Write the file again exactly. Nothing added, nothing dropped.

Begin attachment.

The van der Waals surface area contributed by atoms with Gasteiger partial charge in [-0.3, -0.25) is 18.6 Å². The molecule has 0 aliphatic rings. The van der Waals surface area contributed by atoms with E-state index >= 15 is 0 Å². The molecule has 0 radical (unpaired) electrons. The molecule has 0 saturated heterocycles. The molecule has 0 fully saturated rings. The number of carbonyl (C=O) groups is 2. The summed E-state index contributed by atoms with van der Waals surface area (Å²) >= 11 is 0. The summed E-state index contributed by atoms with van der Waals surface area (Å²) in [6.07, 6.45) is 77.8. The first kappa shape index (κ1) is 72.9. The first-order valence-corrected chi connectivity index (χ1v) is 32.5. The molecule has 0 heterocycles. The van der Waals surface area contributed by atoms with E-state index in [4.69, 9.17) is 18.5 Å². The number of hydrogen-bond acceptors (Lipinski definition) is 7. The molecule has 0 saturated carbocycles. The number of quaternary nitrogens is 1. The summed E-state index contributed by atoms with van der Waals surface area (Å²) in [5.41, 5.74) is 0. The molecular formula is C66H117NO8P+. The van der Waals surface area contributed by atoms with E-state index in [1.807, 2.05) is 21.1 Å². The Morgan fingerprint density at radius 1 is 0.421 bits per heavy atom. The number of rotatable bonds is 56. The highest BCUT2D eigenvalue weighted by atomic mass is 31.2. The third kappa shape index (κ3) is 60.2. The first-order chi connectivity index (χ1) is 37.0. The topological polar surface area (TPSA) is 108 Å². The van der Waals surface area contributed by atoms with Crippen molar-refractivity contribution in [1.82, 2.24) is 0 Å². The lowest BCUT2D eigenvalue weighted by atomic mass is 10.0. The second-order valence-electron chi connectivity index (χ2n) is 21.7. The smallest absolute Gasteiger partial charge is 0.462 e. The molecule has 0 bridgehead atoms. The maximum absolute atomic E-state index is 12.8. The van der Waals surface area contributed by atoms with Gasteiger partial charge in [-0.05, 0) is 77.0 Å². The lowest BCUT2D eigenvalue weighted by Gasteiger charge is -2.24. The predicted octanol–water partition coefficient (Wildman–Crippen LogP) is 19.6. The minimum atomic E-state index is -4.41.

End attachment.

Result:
The van der Waals surface area contributed by atoms with Gasteiger partial charge in [-0.3, -0.25) is 18.6 Å². The molecule has 0 aliphatic rings. The van der Waals surface area contributed by atoms with E-state index >= 15 is 0 Å². The molecule has 0 radical (unpaired) electrons. The molecule has 0 saturated heterocycles. The molecule has 0 fully saturated rings. The number of carbonyl (C=O) groups is 2. The summed E-state index contributed by atoms with van der Waals surface area (Å²) >= 11 is 0. The summed E-state index contributed by atoms with van der Waals surface area (Å²) in [6.07, 6.45) is 77.8. The first kappa shape index (κ1) is 72.9. The first-order valence-corrected chi connectivity index (χ1v) is 32.5. The molecule has 0 heterocycles. The van der Waals surface area contributed by atoms with E-state index in [4.69, 9.17) is 18.5 Å². The number of hydrogen-bond acceptors (Lipinski definition) is 7. The molecule has 0 saturated carbocycles. The number of quaternary nitrogens is 1. The summed E-state index contributed by atoms with van der Waals surface area (Å²) in [5.41, 5.74) is 0. The molecular formula is C66H117NO8P+. The van der Waals surface area contributed by atoms with E-state index in [1.807, 2.05) is 21.1 Å². The Morgan fingerprint density at radius 1 is 0.421 bits per heavy atom. The number of rotatable bonds is 56. The highest BCUT2D eigenvalue weighted by atomic mass is 31.2. The third kappa shape index (κ3) is 60.2. The first-order chi connectivity index (χ1) is 37.0. The topological polar surface area (TPSA) is 108 Å². The van der Waals surface area contributed by atoms with Crippen molar-refractivity contribution in [1.82, 2.24) is 0 Å². The lowest BCUT2D eigenvalue weighted by atomic mass is 10.0. The second-order valence-electron chi connectivity index (χ2n) is 21.7. The smallest absolute Gasteiger partial charge is 0.462 e. The molecule has 0 bridgehead atoms. The maximum absolute atomic E-state index is 12.8. The van der Waals surface area contributed by atoms with Gasteiger partial charge in [-0.05, 0) is 77.0 Å². The lowest BCUT2D eigenvalue weighted by Gasteiger charge is -2.24. The predicted octanol–water partition coefficient (Wildman–Crippen LogP) is 19.6. The minimum atomic E-state index is -4.41.